The earliest matter of which there is evidence is a commendation of the grievor made by the Metropolitan Toronto Police in October of 1974. At that time the grievor had obtained information which lead to certain charges being made in respect of offenses relating to drugs. That is certainly evidence of the grievor’s qualifications and responsibility as a Constable in a general way, but it has no particular relation to the special qualities sought for work at the Royal York Hotel. The next matter referred to was certain personal conduct of the grievor’s at another hotel owned by the company in 1975, during a period when he was apparently off work for a time after having been shot while on duty. Whether or not the grievor could be said to have exercised “good judgment” in that matter, it is my view that it was too far removed in time, in place and in nature from any of the grievor’s potential duties at the Royal York to have any substantial bearing on this case. The grievor, in that instance as in others, appears to have been rather truculent when questioned about his activities. While I would agree that that aspect of the grievor’s personality is a negative one, the lack of tact thus revealed is a matter of degree: because the grievor is something less than perfectly tactful or diplomatic, it does not necessarily follow that he is so tactless or undiplomatic as to be “unqualified” for the job in question. These consideration would certainly weigh in comparing the grievor with some other applicant; here, however, where the grievor is the only applicant, the question is only whether or not he is qualified. It is not material that there may well be room for improvement in some respects.
Similar consideration apply with respect to an incident which occurred in December, 1976, in which the grievor,, who apparently suffered a minor concussion when attacked while on duty, behaved in a truculent and disagreeable fashion when taken to hospital for examination. His conduct, while unpleasant, was not seriously improper and may have been attributable in part to his injury. The incident does not really justify any conclusion as to the grievor’s qualification for work as a Constable at the Royal York.
In April 1978 and again in December of 1979 the grievor was warned for being absent form duty without permission, in one case to do some personal banking and in another to get something to eat. These incidents do relate to the matter of reliability, an important factor surely in any police position. It should be noted, however, that assessments of the grievor’s performance over the years have rated him, under the heading of reliability, as “good” or as “satisfactory plus”. These are not, I gather, particular high ratings, but are those of an average employee. They do not suggest an employee who is unqualified. Further, it must be observed that discipline and qualifications, while related, are distinct concepts. In this case at least the grievor’s discipline record does not reveal an employee so unreliable or irresponsible as to be unqualified.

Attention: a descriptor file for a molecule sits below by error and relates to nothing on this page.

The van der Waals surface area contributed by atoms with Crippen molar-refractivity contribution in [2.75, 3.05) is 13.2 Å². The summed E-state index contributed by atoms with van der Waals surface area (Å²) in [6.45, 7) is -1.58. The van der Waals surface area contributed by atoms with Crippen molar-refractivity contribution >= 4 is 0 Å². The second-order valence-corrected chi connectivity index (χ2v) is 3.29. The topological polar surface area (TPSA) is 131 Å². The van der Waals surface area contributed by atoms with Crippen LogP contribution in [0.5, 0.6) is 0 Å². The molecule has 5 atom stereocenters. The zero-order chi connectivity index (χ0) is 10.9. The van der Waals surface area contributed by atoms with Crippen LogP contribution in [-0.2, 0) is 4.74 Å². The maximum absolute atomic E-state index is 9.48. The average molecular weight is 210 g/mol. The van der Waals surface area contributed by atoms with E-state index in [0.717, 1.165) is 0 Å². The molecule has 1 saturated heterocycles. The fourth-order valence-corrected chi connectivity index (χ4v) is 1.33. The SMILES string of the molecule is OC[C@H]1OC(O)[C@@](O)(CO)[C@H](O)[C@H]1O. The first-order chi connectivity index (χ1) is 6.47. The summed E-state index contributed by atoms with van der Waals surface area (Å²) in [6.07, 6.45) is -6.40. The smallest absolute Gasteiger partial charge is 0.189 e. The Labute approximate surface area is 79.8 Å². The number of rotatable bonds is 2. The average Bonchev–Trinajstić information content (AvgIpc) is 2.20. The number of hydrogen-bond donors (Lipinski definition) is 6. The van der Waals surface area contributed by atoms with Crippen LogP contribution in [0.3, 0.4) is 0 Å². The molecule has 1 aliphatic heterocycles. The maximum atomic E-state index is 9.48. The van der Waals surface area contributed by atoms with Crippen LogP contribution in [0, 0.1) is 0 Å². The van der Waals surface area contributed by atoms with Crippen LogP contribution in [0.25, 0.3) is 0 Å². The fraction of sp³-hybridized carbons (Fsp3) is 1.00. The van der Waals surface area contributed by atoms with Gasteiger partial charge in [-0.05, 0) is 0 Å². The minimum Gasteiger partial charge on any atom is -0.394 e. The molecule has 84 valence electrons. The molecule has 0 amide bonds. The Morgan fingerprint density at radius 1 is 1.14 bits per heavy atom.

The grievor has worked as a Constable for the company for some six years and formerly a police officer in England. Over the years, he has worked on many occasions at the Royal York Hotel, and there is no evidence of complaints with respect to such work. While, as I have indicated, there is some justification for the company’s view that he was somewhat lacking in tact and diplomacy on occasion, and while it would appear that he is at times “over-eager”, the evidence does not establish that the grievor’s shortcomings in these respects were so marked as to make him “unqualified” for the job. It could well be that some other candidate would properly have been judged to be better qualified. In this case, however, there was no other candidate. While I do not agree with the union’s original contention, set out in the grievance, that being in the classification of Constable “automatically qualifies” the grievor for the position in question, it at least suggests a prima facie case for a finding of qualifications, especially where the employee has worked in the position on a number of occasions.
For all of the foregoing reasons, it is my conclusion that the grievor was in fact “qualified” for the position in question and that, there being no applicants, he as entitled to it by virtue of article 4.02 of the collective agreement. It would be proper for the company to point out to him the particular need for tact and diplomacy in that position. It may be noted too, that article 4.03 of the collective agreement provides for a period of ninety days in which an employee must meet the requirements of a new assignment.
The grievance is therefore allowed, and it is my award that the grievor be assigned to the position in question.
DATED AT TORONTO, this 9th day of January, 1981.